A full evaluation of the President’s plan, however, will need to take into account the ideas he will release later for paying for his new proposals and moving the federal budget toward a sustainable path. A credible plan to stabilize the debt over the long term will be essential to making short-term measures more effective. It is not just a matter of making the numbers work; it is sound economics.

As The Concord Coalition has long argued, “fiscally responsible deficit spending” need not be an oxymoron. During periods of economic difficulty when deficit spending may be required, the key is to ensure that the country gets the...
Wednesday, August 17, 2011 - 1:23 PM

The “no new taxes” pledge taken by Republicans in Congress has been a huge obstacle to achieving bipartisan agreement on a comprehensive deficit reduction plan. Many Republicans interpret the pledge as ruling out revenue increases of any kind, even those that close narrow loopholes and special interest deductions. The devotion seems to extend to a “grand bargain” for deficit reduction that would actually enact future cuts in tax rates, but pay for some of the revenue loss from those cuts by limiting deductions and loopholes.

However, it is encouraging that some of the newly appointed Republican members of the debt limit deal’s super committee have already indicated a refreshing openness to considering this approach. Congressman Fred Upton (R-MI) recently told a group of constituents that “tax reform is long overdue” and that he is “not afraid of looking at tax loopholes” in finding common ground on deficit reduction. And, Congressman Dave Camp -- a Republican super committee member from Michigan who also chairs the tax-writing House Ways and Means Committee -- when questioned about tax increases has said that “nothing is...

Tuesday, August 16, 2011 - 3:09 PM

The Concord Coalition is calling upon the 12 members of the Congressional Super Committee to include a critical 13th member in their deliberations -- you. As we discussed in yesterday's post, The American People Want In, the Committee’s decisions will affect every American so it’s only right that every American has a voice in their deliberations.  

Let your voice be heard and demand that members of the Super Committee engage the American people in a dialogue about the tough choices America faces.  The issues at stake -- from social insurance to national security, domestic investments and tax reform -- have profound consequences for our nation. This is your chance to weigh in.

The Super Committee’s Thanksgiving deadline means that time is short, so your participation now is critical. Don’t let this opportunity to help decide America’s fiscal future pass you by. 


Here’s what you can do:

1. Contact Super Committee members and tell them, “Listen to the American people, and put all options on the table.”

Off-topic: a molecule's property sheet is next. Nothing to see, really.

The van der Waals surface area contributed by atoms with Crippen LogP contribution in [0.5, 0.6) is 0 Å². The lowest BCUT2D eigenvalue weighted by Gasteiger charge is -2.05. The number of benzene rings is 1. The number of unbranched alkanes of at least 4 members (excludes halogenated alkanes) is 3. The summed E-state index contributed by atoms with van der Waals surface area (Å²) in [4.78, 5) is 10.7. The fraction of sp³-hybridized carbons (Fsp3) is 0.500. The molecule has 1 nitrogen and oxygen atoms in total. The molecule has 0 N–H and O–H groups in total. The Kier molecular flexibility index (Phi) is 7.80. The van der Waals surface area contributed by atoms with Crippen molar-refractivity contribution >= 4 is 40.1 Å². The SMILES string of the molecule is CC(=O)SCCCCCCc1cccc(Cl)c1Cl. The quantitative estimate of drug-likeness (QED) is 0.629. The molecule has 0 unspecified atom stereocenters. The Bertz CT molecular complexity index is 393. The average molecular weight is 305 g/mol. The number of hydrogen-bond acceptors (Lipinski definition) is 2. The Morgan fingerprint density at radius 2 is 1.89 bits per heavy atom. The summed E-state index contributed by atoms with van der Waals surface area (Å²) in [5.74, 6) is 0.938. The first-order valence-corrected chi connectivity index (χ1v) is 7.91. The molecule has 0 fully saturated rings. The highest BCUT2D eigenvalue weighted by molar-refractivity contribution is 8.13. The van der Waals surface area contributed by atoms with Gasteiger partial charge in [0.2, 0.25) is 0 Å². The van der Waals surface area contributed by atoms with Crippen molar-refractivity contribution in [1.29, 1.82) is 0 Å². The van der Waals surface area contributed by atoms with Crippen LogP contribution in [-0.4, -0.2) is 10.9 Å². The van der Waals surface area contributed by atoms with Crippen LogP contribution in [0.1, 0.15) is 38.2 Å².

...
Monday, August 15, 2011 - 12:00 AM

 

This post originally appeared on The American Square

Twelve official members of the new joint congressional committee charged with reducing federal budget deficits by $1.5 trillion over the next 10 years have been named. What remains to be seen is whether an unofficial, but crucial, 13th member will be included in the committee’s deliberation – the American public.

Most of the deficit reduction negotiations this year have taken place behind closed doors and none of it has gone beyond Washington horse-trading to engage the public in any meaningful way. Exchanging shop-worn, poll-tested talking points on cable TV is not “public engagement.”

We watched the debt ceiling debate with horror as politicians played “Chicken” with our nation’s creditworthiness. Business leaders warned that the possibility of default, in one form or another, would create a ripple effect through the economy with lasting negative consequences. To top it off, even with the deal that was eventually reached, Standard & Poor’s dropped the U.S. from its list of AAA sovereign nations over concerns that political intransigence in Washington would stand in the way of meaningful solutions.

The new committee has an opportunity to...

Monday, April 25, 2011 - 10:25 AM

House Republicans have adopted a budget they say will make tough but necessary spending cuts to rein in our nation’s burgeoning budget deficits. President Obama says the Republican plan is too radical. He hit the road last week to sell his own deficit reduction plan, which he says is more balanced.

So, it’s “game on.”

But just what is the purpose of this game?

If the purpose is to gain advantage for the 2012 elections, then recent events make sense. If, however, the purpose is to build consensus around a fiscal sustainability plan, we’re off on the wrong track. Rather than seeking areas of common ground, which clearly exist, the President and Republican leaders seem more interested in sharpening their differences.

Consider two major issues: tax reform and health care.

In both instances there is the potential for compromise. Indeed, without compromise on health care and taxes, it is hard to see how a meaningful plan for fiscal sustainability can be enacted.

Two bipartisan groups that looked at these issues last year were each able to find consensus, at least around a broad approach.

On tax reform, the Bowles-Simpson and Domenici-Rivlin commissions both recommended that most tax expenditures – deductions, exclusions and credits – be eliminated or greatly scaled back in exchange...

Monday, December 6, 2010 - 11:54 AM

By now we've seen a number of proposals for fiscal sustainability from groups with very different perspectives. Some of the harshest critics of the bipartisan deficit-reduction panels are liberal-leaning groups that argue that the recommendations of the President's commission, as well as those of the Bipartisan Policy Center and the MacGuineas-Galston plan, leaned too heavily toward the conservative side and proposed packages that were too heavy on spending cuts and too insistent on keeping taxes (too) low. (I may agree that I would have preferred more revenue increases in the overall mix than the President's commission proposed, but I don't think that should lead me to declare the overall proposal "dead on arrival" or to reject the the individual policies contained within it.)

I've looked at two...